return to list of speeches


Senator Lionel Murphy QC

Leader of the  ALP in the Senate





'Radio Script: Censorship' Senator Lionel Murphy QC ALP Leader in the Senate July 1967







One of the great myths in Australia is that we live in a free country. But this is a myth because today our civil liberties and human rights are being whittled away.

Fundamental freedoms are ignored or challenged by an increasingly authoritarian Government.

There is a creeping erosion of the everyday rights which so many people still believe are beyond question.

The most dramatic attack on our civil rights is conscription, with young men forced to fight in the Vietnam war which so many believe to be unjust and immoral - young men who have the choice of killing or being killed in one of the most confused conflicts in history.

But there is a great mass of day-by-day repression by a powerful Government and its bureaucracy.

The homes of respectable citizens are invaded without cause as in the case of Miss Edith Mayo in Queensland.

You may not read certain books if a public servant or Minister decides otherwise.

You are not allowed to see certain films if the Minister for Customs decides otherwise.

If you are a public servantóone in four of Australia's workforceóyou risk dismissal if you criticise your Department or take an active part in politics.

If you have political associations you may find yourself the subject of a security dossier and your 'phone tapped.

If your political or industrial views clash with the Establishment you may find yourself blackballed for certain jobs, especially in the mass media.

This suppression of our rights flows directly from the Federal Liberal Government.

A change can occur only by a change in that Government - by the election of people who have not become accustomed to repression. This is the only way to change a system which has grown far too powerful.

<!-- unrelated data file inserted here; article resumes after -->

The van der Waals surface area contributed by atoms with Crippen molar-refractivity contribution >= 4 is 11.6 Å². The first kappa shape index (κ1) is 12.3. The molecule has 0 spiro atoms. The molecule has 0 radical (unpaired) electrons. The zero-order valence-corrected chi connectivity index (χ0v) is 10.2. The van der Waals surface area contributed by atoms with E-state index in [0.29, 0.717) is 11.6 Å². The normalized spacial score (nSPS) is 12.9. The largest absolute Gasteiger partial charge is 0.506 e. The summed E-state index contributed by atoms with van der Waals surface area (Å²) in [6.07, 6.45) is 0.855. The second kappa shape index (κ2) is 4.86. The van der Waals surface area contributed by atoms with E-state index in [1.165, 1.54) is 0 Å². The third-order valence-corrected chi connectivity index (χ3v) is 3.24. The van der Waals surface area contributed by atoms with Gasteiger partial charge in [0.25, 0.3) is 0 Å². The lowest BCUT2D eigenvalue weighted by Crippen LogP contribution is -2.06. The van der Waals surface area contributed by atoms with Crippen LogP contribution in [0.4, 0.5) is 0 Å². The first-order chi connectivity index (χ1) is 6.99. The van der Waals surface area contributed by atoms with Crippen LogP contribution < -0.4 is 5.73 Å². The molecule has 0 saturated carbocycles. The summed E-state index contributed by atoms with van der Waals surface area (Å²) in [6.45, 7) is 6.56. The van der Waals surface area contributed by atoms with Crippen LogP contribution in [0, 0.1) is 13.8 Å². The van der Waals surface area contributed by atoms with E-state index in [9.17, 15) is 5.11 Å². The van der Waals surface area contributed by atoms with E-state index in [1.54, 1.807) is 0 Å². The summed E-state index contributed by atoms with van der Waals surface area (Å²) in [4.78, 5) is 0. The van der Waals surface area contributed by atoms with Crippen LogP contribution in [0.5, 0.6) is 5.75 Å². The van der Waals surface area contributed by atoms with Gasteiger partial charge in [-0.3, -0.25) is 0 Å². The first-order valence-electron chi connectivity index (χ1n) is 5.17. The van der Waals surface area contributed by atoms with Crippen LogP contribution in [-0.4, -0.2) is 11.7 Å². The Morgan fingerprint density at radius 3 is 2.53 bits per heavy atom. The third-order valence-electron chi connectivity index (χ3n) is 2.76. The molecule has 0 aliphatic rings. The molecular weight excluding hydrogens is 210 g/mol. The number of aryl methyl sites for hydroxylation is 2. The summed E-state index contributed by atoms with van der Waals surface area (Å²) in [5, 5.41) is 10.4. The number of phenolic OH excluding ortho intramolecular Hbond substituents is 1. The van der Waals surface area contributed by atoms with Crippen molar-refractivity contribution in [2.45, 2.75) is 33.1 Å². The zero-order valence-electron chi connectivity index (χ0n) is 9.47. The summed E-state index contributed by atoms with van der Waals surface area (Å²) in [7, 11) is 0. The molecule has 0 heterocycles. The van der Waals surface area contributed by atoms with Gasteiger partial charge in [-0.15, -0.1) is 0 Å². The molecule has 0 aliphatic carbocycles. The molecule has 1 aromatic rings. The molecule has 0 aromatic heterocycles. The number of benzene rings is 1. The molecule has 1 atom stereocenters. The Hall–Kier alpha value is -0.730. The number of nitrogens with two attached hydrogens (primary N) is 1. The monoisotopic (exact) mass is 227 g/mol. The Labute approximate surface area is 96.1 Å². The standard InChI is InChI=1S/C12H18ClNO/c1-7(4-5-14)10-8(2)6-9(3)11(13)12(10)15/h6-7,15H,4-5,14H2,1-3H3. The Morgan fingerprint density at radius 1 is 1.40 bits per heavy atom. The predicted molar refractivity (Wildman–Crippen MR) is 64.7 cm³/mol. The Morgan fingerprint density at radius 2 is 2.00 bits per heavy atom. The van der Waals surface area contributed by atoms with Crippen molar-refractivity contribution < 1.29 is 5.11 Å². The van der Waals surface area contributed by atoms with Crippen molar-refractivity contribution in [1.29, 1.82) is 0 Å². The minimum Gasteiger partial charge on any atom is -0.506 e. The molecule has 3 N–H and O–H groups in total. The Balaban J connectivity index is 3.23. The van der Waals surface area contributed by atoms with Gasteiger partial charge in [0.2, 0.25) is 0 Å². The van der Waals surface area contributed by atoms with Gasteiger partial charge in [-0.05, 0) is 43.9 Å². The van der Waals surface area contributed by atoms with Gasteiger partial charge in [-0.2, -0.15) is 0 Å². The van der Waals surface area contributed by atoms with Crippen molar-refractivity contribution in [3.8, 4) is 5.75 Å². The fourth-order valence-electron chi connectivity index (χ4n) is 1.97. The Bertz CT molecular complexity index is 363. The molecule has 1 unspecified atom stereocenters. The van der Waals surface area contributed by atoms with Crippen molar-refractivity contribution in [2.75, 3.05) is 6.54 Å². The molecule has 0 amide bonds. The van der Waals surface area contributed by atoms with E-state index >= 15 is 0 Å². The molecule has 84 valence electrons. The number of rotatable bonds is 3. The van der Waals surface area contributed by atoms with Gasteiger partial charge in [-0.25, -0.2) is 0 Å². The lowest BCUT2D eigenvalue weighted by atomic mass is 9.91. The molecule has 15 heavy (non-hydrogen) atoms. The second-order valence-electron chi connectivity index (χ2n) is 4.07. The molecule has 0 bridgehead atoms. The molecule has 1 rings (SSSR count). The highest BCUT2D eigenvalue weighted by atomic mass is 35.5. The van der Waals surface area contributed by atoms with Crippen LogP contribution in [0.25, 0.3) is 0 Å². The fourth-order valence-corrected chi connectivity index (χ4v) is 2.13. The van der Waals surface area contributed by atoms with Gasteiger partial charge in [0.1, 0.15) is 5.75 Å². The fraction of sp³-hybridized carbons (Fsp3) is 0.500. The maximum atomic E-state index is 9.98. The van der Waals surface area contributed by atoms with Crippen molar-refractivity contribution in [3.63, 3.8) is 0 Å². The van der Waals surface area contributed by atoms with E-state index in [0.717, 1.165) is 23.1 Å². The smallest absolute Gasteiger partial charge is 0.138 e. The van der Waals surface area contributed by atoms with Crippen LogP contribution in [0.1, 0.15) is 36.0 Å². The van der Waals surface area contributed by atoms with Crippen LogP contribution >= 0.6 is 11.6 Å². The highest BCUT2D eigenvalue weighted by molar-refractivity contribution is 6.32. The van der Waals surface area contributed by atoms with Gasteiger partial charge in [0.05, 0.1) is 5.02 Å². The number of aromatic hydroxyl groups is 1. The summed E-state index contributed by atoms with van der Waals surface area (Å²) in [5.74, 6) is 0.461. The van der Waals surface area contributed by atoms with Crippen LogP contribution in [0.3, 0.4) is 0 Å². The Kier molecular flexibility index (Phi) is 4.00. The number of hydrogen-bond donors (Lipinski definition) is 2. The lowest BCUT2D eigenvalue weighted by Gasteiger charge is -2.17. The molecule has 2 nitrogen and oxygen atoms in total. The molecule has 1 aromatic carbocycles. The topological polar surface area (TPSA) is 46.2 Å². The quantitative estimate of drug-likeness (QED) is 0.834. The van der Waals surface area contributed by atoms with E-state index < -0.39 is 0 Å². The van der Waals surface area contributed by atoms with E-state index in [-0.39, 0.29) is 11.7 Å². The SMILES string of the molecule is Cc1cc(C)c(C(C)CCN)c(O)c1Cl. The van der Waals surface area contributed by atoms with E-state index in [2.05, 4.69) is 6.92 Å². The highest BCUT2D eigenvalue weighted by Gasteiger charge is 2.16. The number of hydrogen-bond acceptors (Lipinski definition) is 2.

The Labor Government will be pledged to carry out the policies on civil liberties adopted at our Federal Conference last July.

These will give you freedom to decide how to live your life, without the shadow of big brother over your shoulder. A Labor Government will move to alter the Australian Constitution to include a Bill of rights - to provide that fundamental civil rights and liberties could not be infringed by any Government, no matter who was in power.

Also a Labor Government is pledged to take all possible legislative and administrative action, as well as judicial proceedings, to prevent attacks on our freedom, especially to prevent discrimination on the grounds of colour, race, religion or politics.

Trial by jury, under attack from many quarters, would under Labor be preserved and extended as far as practicable in all serious civil and criminal cases.

Other important changes under Labor would come in the field of censorship - an area where Australia has become an international laughing stock and linked with countries like Ireland, South Africa and Spain.

Labor would change censorship laws so that adults would be entitled to read, hear and view what they wished in private or public, but with the important reservation that they and the persons in their care should not be exposed to unsolicited material offensive to them.

A judicial tribunal would be set up to hold public hearings and give published reasons for decisions, while Commonwealth laws for censorship of imported books, records and films would be altered to accord with this general principle.

This is a major step which would bring Australia into line with enlightened international opinion.

This attitude on censorship is symbolic of Labor's broad views in all areas of Government.

We Australians live in the seventies not the twenties - we have a major role in today's world and we deserve to live our lives freely under a truly democratic Government.

Now is the time to regain our rights. A vote for Labor is a vote for freedom.